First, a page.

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Unlike inorganic iron, hemin is lipophilic, and so will more readily gain access to the hydrophobic interior of the cell membrane. Since very reactive species such as the hydroxyl radical will likely react with and oxidize target molecules in proximity to their formation (Samuni et al. 1983), lipophilic antioxidants were used to test the hypothesis that hemin toxicity in this system is oxidative. 1,10-phenanthroline is a lipid-soluble iron chelator (Halliwell and Gutteridge 1989); U74500A is a 21-aminosteroid that inhibits lipid peroxidation chain reactions (Braughler et al. 1987). Both compounds markedly reduced astrocyte injury (Fig. 2c).

Recent evidence suggests that caspase activation may contribute to heme-mediated cell injury (Meguro et al. 2001). Their role in this model was therefore evaluated by treating cultures with the general caspase inhibitor Z-VAD-FMK. At a concentration that is sufficient to inhibit caspases (Okragly and O'Brien 1999), this compound significantly reduced cell death at 4 h; however, this effect was overcome by increasing the exposure duration to 8 h (Fig. 3). Inhibition of protein synthesis with cycloheximide had no significant effect on cell death at either time point.

image

Figure 3. Effect of caspase or protein synthesis inhibition on hemin toxicity. Cultures were treated with 30 µm hemin for indicated intervals, alone or with 30 µm Z-VAD-FMK or 1 µm cycloheximide (CHX). Cultures were treated again with Z-VAD-FMK and CHX at 4 h. ***p < 0.001, Tukey–Kramer's test.

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Hemin activates ERK in astrocytes

Ultraviolet light, hydrogen peroxide, and metals cause ERK1/2 activation in a variety of cell types (Herrlich and Böhmer 1999; Allen and Tresini 2000). In order to determine if hemin-mediated oxidative stress had a similar effect on astrocytes, proteins were separated by SDS gel electrophoresis and were subjected to western blot analysis, using an antibody that is specific for dually phosphorylated ERK 1/2 (Promega, Madison, WI, USA). More prominent bands were apparent within 30 min of hemin exposure (Fig. 4a), with a greater increase of active-ERK2. Immunoreactivity was maximal at 2 h and had returned to baseline by 4 h. Total ERK expression was not significantly changed until 4 h (Fig. 4b), when cell death was widespread. ERK activation in response to hemin was also detected at the cellular level via immunocytochemistry (Fig. 5).

image

Figure 4. Hemin activates glial ERK. (a) Cultures were treated with hemin (100 µm) in MEM with 0.5% equine serum or medium alone for indicated intervals. Proteins were then subjected to western blot analysis, using an anti-active ERK1/2 antibody (Promega). (b) as in (a), using antibody to total ERK1/2.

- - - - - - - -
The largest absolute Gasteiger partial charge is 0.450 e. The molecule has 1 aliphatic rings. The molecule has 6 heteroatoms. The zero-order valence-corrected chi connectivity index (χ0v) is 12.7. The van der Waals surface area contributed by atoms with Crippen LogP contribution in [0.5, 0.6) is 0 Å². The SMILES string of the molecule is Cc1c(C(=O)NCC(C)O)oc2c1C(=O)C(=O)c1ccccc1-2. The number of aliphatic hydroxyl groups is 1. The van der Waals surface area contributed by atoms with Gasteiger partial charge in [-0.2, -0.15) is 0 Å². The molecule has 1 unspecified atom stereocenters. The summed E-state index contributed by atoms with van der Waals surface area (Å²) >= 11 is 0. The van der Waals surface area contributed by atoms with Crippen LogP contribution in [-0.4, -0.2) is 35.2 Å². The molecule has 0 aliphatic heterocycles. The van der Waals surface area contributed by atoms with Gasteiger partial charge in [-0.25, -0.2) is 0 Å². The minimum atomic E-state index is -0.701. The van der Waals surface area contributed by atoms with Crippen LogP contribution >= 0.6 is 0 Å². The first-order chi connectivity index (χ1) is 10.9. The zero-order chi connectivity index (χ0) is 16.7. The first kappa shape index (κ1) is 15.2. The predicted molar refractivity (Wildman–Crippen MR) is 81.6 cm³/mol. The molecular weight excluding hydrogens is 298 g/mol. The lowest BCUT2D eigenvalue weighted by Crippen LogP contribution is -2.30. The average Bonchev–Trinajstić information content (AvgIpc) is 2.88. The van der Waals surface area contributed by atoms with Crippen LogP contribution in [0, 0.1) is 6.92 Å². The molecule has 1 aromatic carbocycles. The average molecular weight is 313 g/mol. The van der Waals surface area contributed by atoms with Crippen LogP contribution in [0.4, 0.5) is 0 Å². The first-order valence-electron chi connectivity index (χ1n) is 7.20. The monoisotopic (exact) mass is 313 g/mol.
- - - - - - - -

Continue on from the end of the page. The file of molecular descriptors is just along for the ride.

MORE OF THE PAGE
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image

Figure 5. Cultures were stained with antibody to active ERK 1/2, 1.5 h after the addition of an equal volume (9 µL) of: (a) culture medium only, or (b) hemin stock solution to give a final concentration of 30 µm in the culture; increased immunoreactivity is apparent. Scale bar = 100 µm.

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Two stucturally distinct MEK inhibitors are currently available. PD98059 is a flavone that inhibits Raf activation of MEK1 with an IC50 of 2–7 µm. However, it is a much weaker inhibitor of MEK2, with an IC50 of 50 µm (Alessi et al. 1995). U0126 is a newer, more potent inhibitor of both MEK1 and MEK2 (Favata et al. 1998). Pretreatment with either compound for 3 h attenuated ERK activation by hemin at concentrations that have been reported to be effective in cultured cells (Aikawa et al. 1997; Bhat and Zhang 1999; Stanciu et al. 2000) (Fig. 6).

image

Figure 6. Effect of MEK inhibitors and antioxidants on activation of ERK1/2 by hemin. Cultures were exposed to hemin (100 µm) alone, with PD98059 (PD, 30 µm), U0126 (10 µm), 1,10-phenanthroline (PHE, 100 µm), or U74500A (20 µm), or to phenanthroline or U74500A alone for 2 h. Cultures were pretreated with drugs or DMSO vehicle for 3 h prior to addition of hemin. Immunoblots were stained with anti-active ERK1/2 antibody.

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We hypothesized that if hemin activated ERK1/2 by generating oxidative stress, antioxidants would prevent activation. Cultures were therefore pretreated with cytoprotective concentrations of 1,10-phenanthroline or U74500A for 3 h, and then hemin was added for 2 h. Surprisingly, these agents failed to prevent ERK activation (Fig. 6).

MEK inhibitors attenuate hemin toxicity

To test the hypothesis that ERK activation potentiated hemin toxicity, the effect of MEK inhibitors on cell injury was determined. In cultures treated with 30 µm hemin plus DMSO vehicle, 49.4 ± 2.28% of culture LDH was released at 3.5 h. This cell death was largely prevented by either PD98059 or U0126 (Figs 7 and 8). Increasing the exposure duration to 7 or 9 h resulted in a slightly more severe injury. However, the absolute cytoprotective effect that was provided by MEK inhibitors was not changed. Glial injury produced by 24–48 h exposure to 10 µm hemin was also attenuated (Table 2).

image

Figure 7. MEK inhibitors attenuate hemin toxicity. Mean medium LDH (± SEM) in cultures that were pretreated with 30 µm PD98059 (PD), 10 µm U0126, or DMSO vehicle alone for 3 h, followed by addition of 30 µm hemin for indicated intervals. Cultures were treated again with MEK inhibitors at 4-h intervals. ***p < 0.001 for cultures treated with hemin plus PD98059 or U0126 versus cultures treated with hemin alone, Tukey–Kramer's test.

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image